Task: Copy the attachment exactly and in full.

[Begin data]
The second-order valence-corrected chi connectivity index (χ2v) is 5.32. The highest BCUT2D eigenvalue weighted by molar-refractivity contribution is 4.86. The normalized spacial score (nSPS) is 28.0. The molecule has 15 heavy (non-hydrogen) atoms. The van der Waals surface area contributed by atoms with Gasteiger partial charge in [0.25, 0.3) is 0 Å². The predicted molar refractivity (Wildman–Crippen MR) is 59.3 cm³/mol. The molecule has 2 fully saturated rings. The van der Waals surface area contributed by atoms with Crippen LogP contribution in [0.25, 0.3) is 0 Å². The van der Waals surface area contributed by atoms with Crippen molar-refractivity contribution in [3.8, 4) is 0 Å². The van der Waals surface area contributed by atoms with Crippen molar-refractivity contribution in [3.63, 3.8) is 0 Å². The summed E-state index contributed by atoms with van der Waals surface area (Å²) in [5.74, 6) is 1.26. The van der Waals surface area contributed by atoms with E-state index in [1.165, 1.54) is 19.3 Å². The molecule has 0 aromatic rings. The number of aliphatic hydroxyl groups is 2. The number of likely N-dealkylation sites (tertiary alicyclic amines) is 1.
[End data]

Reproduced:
The second-order valence-corrected chi connectivity index (χ2v) is 5.32. The highest BCUT2D eigenvalue weighted by molar-refractivity contribution is 4.86. The normalized spacial score (nSPS) is 28.0. The molecule has 15 heavy (non-hydrogen) atoms. The van der Waals surface area contributed by atoms with Gasteiger partial charge in [0.25, 0.3) is 0 Å². The predicted molar refractivity (Wildman–Crippen MR) is 59.3 cm³/mol. The molecule has 2 fully saturated rings. The van der Waals surface area contributed by atoms with Crippen LogP contribution in [0.25, 0.3) is 0 Å². The van der Waals surface area contributed by atoms with Crippen molar-refractivity contribution in [3.8, 4) is 0 Å². The van der Waals surface area contributed by atoms with Crippen molar-refractivity contribution in [3.63, 3.8) is 0 Å². The summed E-state index contributed by atoms with van der Waals surface area (Å²) in [5.74, 6) is 1.26. The van der Waals surface area contributed by atoms with E-state index in [1.165, 1.54) is 19.3 Å². The molecule has 0 aromatic rings. The number of aliphatic hydroxyl groups is 2. The number of likely N-dealkylation sites (tertiary alicyclic amines) is 1.